5.    Any variation between the information on the check, the ID produced and/or the check writer

  • Always keep a copy of everything you send to the DA's Office, Misdemeanor Division

FREQUENTLY ASKED QUESTIONS


I received notice from the District Attorney that some hot checks I wrote have been filed with the DA. What should I do?

You should immediately contact the Misdemeanor Division, find out how much you owe, and make arrangements to pay the checks, the merchant?s fee, and the DA"s fee. If eligible and if you want to, you may be able to pay by installments. You can pay by mail with a money order or cashier's check, and if paying in person, you may pay in cash. As you would expect, the Misdemeanor Division does not accept personal checks. Never send cash in the mail. Do not make restitution to the merchant directly. It will not save you.

Well, I didn't pay the hot checks I wrote and now I have criminal cases filed against me. What do I do?
A warrant has been issued for your arrest. You are advised to surrender to the county sheriff.

OK, now that I have criminal cases filed against me, what happens after I am arrested? If I pay restitution and all the fees and costs, will the criminal cases be dismissed?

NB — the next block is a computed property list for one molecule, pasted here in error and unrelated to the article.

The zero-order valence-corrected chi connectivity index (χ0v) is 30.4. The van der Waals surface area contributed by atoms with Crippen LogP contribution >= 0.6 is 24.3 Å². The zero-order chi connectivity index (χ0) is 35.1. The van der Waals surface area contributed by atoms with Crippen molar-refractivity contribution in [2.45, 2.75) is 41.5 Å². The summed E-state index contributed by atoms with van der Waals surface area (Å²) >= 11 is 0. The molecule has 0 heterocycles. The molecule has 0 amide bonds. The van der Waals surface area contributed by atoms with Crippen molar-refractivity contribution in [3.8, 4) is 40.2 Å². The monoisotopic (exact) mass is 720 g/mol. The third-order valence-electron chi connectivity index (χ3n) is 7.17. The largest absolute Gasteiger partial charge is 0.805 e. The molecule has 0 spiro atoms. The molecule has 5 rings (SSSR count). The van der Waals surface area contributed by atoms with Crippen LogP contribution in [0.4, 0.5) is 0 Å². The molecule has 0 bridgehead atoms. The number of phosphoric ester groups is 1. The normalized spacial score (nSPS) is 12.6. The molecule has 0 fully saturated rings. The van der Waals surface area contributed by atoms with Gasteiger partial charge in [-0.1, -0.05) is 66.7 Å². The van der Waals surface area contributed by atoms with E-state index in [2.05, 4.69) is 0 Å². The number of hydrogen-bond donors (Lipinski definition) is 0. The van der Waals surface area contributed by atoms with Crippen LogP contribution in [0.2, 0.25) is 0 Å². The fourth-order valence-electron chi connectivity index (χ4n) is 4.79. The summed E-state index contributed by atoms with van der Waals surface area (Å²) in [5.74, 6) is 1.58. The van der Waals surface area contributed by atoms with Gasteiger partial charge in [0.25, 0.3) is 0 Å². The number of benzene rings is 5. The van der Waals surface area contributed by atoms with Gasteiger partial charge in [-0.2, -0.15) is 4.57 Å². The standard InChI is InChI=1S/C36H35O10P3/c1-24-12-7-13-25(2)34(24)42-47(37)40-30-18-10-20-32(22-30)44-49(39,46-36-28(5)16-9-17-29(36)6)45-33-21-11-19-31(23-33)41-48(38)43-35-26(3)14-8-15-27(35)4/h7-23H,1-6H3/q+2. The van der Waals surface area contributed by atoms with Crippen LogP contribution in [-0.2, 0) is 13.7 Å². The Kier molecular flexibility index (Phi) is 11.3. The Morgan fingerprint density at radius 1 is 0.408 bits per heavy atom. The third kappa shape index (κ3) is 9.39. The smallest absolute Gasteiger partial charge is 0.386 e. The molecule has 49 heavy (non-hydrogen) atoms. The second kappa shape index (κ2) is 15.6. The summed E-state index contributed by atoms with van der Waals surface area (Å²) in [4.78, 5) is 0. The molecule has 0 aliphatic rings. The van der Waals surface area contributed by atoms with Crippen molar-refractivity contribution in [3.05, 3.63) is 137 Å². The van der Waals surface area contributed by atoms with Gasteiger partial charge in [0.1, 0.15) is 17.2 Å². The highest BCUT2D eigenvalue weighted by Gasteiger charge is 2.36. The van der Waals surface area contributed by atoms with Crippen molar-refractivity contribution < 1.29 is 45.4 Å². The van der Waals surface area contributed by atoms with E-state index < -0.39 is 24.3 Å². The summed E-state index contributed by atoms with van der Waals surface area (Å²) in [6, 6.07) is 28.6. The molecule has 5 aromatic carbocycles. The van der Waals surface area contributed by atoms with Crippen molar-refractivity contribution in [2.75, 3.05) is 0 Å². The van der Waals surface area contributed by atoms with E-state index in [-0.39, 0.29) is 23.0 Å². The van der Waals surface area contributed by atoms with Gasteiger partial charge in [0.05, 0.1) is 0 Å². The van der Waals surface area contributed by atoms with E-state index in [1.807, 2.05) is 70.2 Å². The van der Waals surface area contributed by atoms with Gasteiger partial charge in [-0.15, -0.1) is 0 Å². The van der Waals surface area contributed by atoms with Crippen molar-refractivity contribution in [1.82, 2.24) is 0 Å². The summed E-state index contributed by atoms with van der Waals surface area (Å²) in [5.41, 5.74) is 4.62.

Your criminal case will be handled as any criminal case would be. You should have a lawyer and consider his or her advice. Your attorney will advise you about the procedures in a criminal case. Under no circumstances will your criminal case be dismissed just because you pay restitution, fees and costs. The District Attorney is not going to be your banker. Once a criminal case is filed against you, the District Attorney only collects your money while the prosecutor assigned to your case seeks your conviction.

Can I get a list from your office of the hot checks I have written?
You can get a list of hot checks you have written that have been filed with the Misdemeanor Division. You have to appear in person and have a state driver's license or other official photo identification. We will not release the information to anyone but you or your attorney.

If hot checks I have written are filed with your Misdemeanor Division, will I have a criminal record if I pay the checks and fees before a criminal case is filed against me?